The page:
National 9/11 Memorial Museum (right) and the "bones" of a new transportation hub under construction (left)
It was amazing to me how the site of this tragedy has been transformed in only 14 years.  From the 9/11 Memorial, we went to the High Line, as I described in my last post.

We had a good weekend New York.  it was great to see our friend (whom we had last seen 12 years ago), and the city is always exciting.


packrat said...

What a terrific post, Scott; very moving in itself. The photos are great. My maternal grandparents both passed through Ellis Island when they came from Italy to start a new life here. When I first went into the navy I was stationed briefly at the old Brooklyn Naval Yard, so i got to see quite a bit of the Big Apple way back when.

Mark P said...

Regarding the High Line, I love it when cities make the effort to provide spaces like that. Of course, Central Park is a wonderful example of that.

I think your P&S camera did a fine job. I enlarged the view that included the Empire State Building and I think the detail held up well.

robin andrea said...

I love seeing these images. They make me want to go to New York and see it again. It's been almost 30 years since I've been back there. I can't believe that I never went to the Statue of Liberty or Ellis Island, and I grew up in New Jersey. Your photos tell a beautiful rich story.

Scott said...

Packrat: Kali's grandfather and father (when he was very young) passed through Ellis Island on their way to the United States from southern Italy, too. We have a copy of the ship's manifest listing both their names. We ordered the manifest several years ago from the Ellis Island Foundation.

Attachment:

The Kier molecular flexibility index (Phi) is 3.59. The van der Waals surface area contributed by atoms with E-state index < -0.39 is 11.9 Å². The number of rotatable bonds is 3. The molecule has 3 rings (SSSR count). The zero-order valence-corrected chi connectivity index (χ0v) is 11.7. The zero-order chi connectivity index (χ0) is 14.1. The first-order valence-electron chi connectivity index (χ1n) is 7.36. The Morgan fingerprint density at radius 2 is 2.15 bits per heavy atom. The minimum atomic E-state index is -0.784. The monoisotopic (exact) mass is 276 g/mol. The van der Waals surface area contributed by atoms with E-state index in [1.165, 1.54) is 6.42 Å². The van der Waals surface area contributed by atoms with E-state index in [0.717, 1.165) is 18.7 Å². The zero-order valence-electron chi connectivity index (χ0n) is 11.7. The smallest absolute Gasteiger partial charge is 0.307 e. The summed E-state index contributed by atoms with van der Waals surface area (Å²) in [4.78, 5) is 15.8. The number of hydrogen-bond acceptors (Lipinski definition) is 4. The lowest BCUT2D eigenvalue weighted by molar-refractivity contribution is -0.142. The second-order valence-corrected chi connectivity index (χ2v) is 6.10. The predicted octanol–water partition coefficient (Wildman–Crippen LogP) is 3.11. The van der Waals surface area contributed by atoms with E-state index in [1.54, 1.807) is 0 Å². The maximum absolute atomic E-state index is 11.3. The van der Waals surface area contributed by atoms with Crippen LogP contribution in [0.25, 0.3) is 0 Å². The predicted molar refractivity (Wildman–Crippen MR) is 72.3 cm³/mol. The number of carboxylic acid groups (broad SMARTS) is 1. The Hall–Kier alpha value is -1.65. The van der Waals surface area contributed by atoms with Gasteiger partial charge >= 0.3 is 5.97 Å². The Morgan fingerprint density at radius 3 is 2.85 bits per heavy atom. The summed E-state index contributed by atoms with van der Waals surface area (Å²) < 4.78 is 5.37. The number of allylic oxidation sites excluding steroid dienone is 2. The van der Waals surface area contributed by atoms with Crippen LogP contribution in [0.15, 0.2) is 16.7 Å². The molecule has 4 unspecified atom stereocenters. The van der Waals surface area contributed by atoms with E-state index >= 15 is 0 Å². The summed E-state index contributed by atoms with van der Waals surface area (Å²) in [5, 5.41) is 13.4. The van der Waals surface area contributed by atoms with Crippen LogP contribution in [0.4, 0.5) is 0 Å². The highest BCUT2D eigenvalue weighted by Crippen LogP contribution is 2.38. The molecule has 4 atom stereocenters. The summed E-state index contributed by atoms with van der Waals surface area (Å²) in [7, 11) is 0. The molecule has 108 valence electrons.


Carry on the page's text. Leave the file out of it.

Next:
Scott said...

Mark: The High Line is a real hit and success story. It has utterly transformed a formerly downtrodden part of Manhattan. Now, let's hope the Reading Viaduct project in Philadelphia (very much in the same vein) will accomplish great things here, too.

Scott said...

Robin Andrea: Though Kali and I are only 100 miles from NYC, we don't visit very often. I'm there about once a year in the outer boroughs to visit urban restoration projects, but it's been so long since we were in Manhattan as touristas I can hardly remember. We DID go to the Metropolitan Opera a few years ago with friends from Philadelphia, but we went up for the performance and left immediately afterward; that hardly counts.

Since Kali and I will be leaving the Philadelphia area in three years, Kali has been making a "bucket list" of places we need to visit but have yet to do visit so that we don't leave without having seen everything we should (like you and the Statue of Liberty/Ellis Island). Actually, our list is pretty short; we've been proactive about seeing the sights here over the last 27 years.

packrat said...

Scott: My grandparents were from a small village called Colobraro in Provincia di Matera, Basilicata. "Mear the arch of the boot," as my grandmother used to say to me.

Scott said...

Packrat: From what I understand, Kali's family came from Sicily, but where on the island we don't know.